TERN Australia Soil & Herbarium Collection Brochure
1. TERN Australia Soil and
Identifying new species diversity in
golden everlasting paper daisies
Golden everlasting paper daisies
occur across Australia in virtually
all habitats, except harsh desert.
Once considered one species,
TERN plant voucher samples and
tissue samples were instrumental to
research by the NSW Government,
which has identified that there are
in fact 11 similar looking species.
Realising the existence of species
and where they occur is essential
to their effective management;
otherwise there is the potential for
entire species, with important local
adaptations, to decline or become
extinct undetected. Specimen
collections such as TERN’s help
discover this cryptic species diversity.
The collection also enables scientists
to go back to samples of species
which have been revised to re-identify
them. This ensures species lists
from TERN sites can always be
kept accurate, something which
is impossible for surveys which
simply record species in the
field without taking a sample.
Supporting the discovery of new
Biological compounds found in soil,
called secondary metabolites, have
previously led to the discovery of
important medicines and agricultural
chemicals. The TERN soil sample
collection is the only one in the world
where every sample is linked to detailed
environmental data, and the only one
covering an entire continent. This
combination allowed scientists from
Rockefeller University in New York to
use TERN biological soil samples to
determine strategies to maximise the
discovery of secondary metabolites
based on latitude and environmental
conditions. This new knowledge is
expected to be instrumental to the
discovery of future medicines.
Re-evaluating carbon in dryland
A global analysis of the distribution of
forests and woodlands across dryland
ecosystems using TERN data has
increased current estimates of global
forest cover by nearly 10%. The work
is a direct result of TERN’s on-going
collaborations with the United Nation’s
Food and Agriculture Organization
through their Global Forest Survey,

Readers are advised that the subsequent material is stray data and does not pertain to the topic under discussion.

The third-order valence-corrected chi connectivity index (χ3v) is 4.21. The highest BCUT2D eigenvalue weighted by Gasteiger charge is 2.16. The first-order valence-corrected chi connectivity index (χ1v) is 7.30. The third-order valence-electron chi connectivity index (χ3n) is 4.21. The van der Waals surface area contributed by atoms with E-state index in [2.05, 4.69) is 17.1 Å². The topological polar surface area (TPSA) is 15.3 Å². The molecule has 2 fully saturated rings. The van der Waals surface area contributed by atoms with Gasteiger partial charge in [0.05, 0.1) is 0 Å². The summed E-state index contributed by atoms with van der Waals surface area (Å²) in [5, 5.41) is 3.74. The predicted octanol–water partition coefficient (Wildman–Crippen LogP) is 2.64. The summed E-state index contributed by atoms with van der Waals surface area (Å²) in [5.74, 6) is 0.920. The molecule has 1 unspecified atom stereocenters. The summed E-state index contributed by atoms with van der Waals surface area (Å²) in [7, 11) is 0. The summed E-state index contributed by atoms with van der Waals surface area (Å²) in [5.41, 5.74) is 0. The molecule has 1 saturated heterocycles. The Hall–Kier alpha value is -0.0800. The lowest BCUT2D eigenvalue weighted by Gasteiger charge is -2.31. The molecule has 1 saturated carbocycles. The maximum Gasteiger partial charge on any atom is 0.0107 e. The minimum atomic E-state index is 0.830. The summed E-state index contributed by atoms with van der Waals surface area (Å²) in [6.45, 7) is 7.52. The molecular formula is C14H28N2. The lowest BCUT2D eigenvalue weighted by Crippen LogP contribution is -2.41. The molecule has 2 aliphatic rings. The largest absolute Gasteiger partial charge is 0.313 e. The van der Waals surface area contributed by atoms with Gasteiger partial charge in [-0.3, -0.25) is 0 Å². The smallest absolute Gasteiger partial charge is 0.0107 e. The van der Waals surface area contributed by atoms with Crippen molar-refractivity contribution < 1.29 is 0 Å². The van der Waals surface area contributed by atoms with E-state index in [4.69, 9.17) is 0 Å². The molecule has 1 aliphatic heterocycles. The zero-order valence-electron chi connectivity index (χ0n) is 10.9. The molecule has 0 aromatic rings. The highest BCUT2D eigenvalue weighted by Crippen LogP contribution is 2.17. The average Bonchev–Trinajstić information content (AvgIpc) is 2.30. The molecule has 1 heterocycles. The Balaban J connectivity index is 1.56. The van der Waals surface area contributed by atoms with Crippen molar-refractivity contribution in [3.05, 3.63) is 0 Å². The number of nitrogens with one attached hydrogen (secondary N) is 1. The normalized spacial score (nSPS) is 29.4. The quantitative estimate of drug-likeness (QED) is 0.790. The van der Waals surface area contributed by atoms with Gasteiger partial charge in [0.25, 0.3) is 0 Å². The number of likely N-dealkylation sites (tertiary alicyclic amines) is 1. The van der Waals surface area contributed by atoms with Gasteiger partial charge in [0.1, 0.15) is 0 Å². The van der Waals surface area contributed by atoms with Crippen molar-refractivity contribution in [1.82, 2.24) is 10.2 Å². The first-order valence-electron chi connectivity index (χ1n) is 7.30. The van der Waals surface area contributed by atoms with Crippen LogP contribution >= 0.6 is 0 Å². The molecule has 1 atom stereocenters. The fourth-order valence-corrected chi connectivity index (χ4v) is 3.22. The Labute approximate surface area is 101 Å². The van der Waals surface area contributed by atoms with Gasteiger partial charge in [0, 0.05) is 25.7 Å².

which uses TERN data for crucial
on-ground verification of satellite-based
analyses. The results have drastically
improved the accuracy of global models
of terrestrial carbon sinks and carbon
inventories submitted under international
climate conventions including the
UNFCCC and the Kyoto Protocol.
Identification of species in new areas
In Tasmania, TERN plant samples
identified a weedy grass (Koeleria
mactantha) which was last seen in the
state around 200 years ago. The record
has alerted regional managers to the
re-emergence of the weed which is
naturalised in New South Wales
and the ACT.
In Northern Australia, the red-flowering
kurrajong, a small native tree, was not
previously known to occur in Kakadu
National Park, with previous sightings in
the park misidentified. TERN vegetation
samples collected in Kakadu in 2021
have now been identified and verified
as red-flowering Kurrajong, thus
extending the known range of the
species into a new area.
It is always important to know which
species exist where, but this is especially
true for national parks. Knowing what
species are and are not present helps
with the development of management
strategies to protect them.
The Terrestrial Ecosystem Research
Network (TERN) is Australia’s land
ecosystem observatory and is enabled
by the Australian Government’s
National Collaborative Research
Infrastructure Strategy (NCRIS).
TERN acknowledges the traditional
custodians of the lands upon which
we study and work and pay respect
to their elders past and present.
For collection enquiries contact
The TERN Australia Soil and
Herbarium Collection has over
150,000 vegetation and soil samples
collected from over 900 sites across
the continent and which represent
every major ecosystem.
Due to the growth of the national
collection, it has moved to new
purpose-built facilities at The
University of Adelaide Waite Campus,
which were jointly funded by the
Australian Government through the
National Collaborative Research
Infrastructure Strategy (NCRIS),
The University of Adelaide and the
South Australian Government.
The collection is nationally and
internationally unique as all samples
can be linked to other soil and
plant samples and detailed
environmental context data from
sample locations. This provides a
comprehensive understanding of
the condition of hundreds of
Australian ecosystems, how they
are changing, and how different
parts of the environment interact.
Thousands of samples are
borrowed by scientists from
Australia and overseas each year to
support research in environmental
science, agriculture and even
At a glance
2. What is the collection
The TERN Australia Soil and Herbarium
Collection contains over 150,000
vegetation and soil samples collected
over the past 12 years from over 900
sites across the continent and which
represent every major ecosystem.
The collection is rapidly growing,
but currently contains:
• 55,000 Plant voucher specimens
of vascular plant species present
(i.e. everything more complex than
algae, or mosses and similar). Such
specimens are used for species
identification. The collection
contains 5,804 plant species
which represents one quarter
of Australia’s plant species.
• 70,000 Plant tissue samples,
particularly from dominant
species at survey sites, matched
to a voucher specimen. Tissue
samples can be used for genetic,
molecular, and isotopic analyses.
• 22,000 500g Soil samples for
physical and chemical analyses.